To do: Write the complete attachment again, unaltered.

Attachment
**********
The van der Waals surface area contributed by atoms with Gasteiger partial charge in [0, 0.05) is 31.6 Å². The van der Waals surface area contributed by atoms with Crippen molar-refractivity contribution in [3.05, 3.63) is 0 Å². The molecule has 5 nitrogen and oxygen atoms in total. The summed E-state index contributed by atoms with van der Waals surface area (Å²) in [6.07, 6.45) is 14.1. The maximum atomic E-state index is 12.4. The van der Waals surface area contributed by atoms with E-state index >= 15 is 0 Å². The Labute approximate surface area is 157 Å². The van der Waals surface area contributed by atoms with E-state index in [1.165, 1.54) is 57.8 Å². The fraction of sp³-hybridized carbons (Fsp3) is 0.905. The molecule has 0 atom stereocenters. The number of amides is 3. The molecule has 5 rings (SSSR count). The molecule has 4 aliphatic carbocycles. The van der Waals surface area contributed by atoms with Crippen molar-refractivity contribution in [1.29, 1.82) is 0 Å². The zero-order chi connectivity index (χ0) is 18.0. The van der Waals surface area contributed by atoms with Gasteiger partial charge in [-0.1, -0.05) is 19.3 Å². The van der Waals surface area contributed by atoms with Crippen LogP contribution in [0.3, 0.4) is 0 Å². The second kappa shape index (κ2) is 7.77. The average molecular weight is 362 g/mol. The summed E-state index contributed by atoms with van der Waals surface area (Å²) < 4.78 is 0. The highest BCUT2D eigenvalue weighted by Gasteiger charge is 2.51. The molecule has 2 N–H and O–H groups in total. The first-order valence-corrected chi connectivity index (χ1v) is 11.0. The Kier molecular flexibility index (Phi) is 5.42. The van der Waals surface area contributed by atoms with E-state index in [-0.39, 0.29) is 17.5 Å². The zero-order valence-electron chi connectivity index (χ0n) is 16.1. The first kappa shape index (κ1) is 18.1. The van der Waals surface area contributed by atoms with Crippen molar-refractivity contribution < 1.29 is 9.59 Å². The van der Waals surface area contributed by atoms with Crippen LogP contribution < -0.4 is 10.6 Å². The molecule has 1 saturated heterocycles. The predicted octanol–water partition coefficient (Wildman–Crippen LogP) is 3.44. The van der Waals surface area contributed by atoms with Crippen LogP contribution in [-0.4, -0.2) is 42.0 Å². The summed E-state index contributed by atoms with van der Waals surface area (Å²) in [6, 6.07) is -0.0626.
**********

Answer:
The van der Waals surface area contributed by atoms with Gasteiger partial charge in [0, 0.05) is 31.6 Å². The van der Waals surface area contributed by atoms with Crippen molar-refractivity contribution in [3.05, 3.63) is 0 Å². The molecule has 5 nitrogen and oxygen atoms in total. The summed E-state index contributed by atoms with van der Waals surface area (Å²) in [6.07, 6.45) is 14.1. The maximum atomic E-state index is 12.4. The van der Waals surface area contributed by atoms with E-state index >= 15 is 0 Å². The Labute approximate surface area is 157 Å². The van der Waals surface area contributed by atoms with E-state index in [1.165, 1.54) is 57.8 Å². The fraction of sp³-hybridized carbons (Fsp3) is 0.905. The molecule has 0 atom stereocenters. The number of amides is 3. The molecule has 5 rings (SSSR count). The molecule has 4 aliphatic carbocycles. The van der Waals surface area contributed by atoms with Crippen molar-refractivity contribution in [1.29, 1.82) is 0 Å². The zero-order chi connectivity index (χ0) is 18.0. The van der Waals surface area contributed by atoms with Gasteiger partial charge in [-0.1, -0.05) is 19.3 Å². The van der Waals surface area contributed by atoms with Crippen LogP contribution in [0.3, 0.4) is 0 Å². The second kappa shape index (κ2) is 7.77. The average molecular weight is 362 g/mol. The summed E-state index contributed by atoms with van der Waals surface area (Å²) < 4.78 is 0. The highest BCUT2D eigenvalue weighted by Gasteiger charge is 2.51. The molecule has 2 N–H and O–H groups in total. The first-order valence-corrected chi connectivity index (χ1v) is 11.0. The Kier molecular flexibility index (Phi) is 5.42. The van der Waals surface area contributed by atoms with E-state index in [-0.39, 0.29) is 17.5 Å². The zero-order valence-electron chi connectivity index (χ0n) is 16.1. The first kappa shape index (κ1) is 18.1. The van der Waals surface area contributed by atoms with Crippen molar-refractivity contribution < 1.29 is 9.59 Å². The van der Waals surface area contributed by atoms with Crippen LogP contribution < -0.4 is 10.6 Å². The molecule has 1 saturated heterocycles. The predicted octanol–water partition coefficient (Wildman–Crippen LogP) is 3.44. The van der Waals surface area contributed by atoms with Crippen LogP contribution in [-0.4, -0.2) is 42.0 Å². The summed E-state index contributed by atoms with van der Waals surface area (Å²) in [6, 6.07) is -0.0626.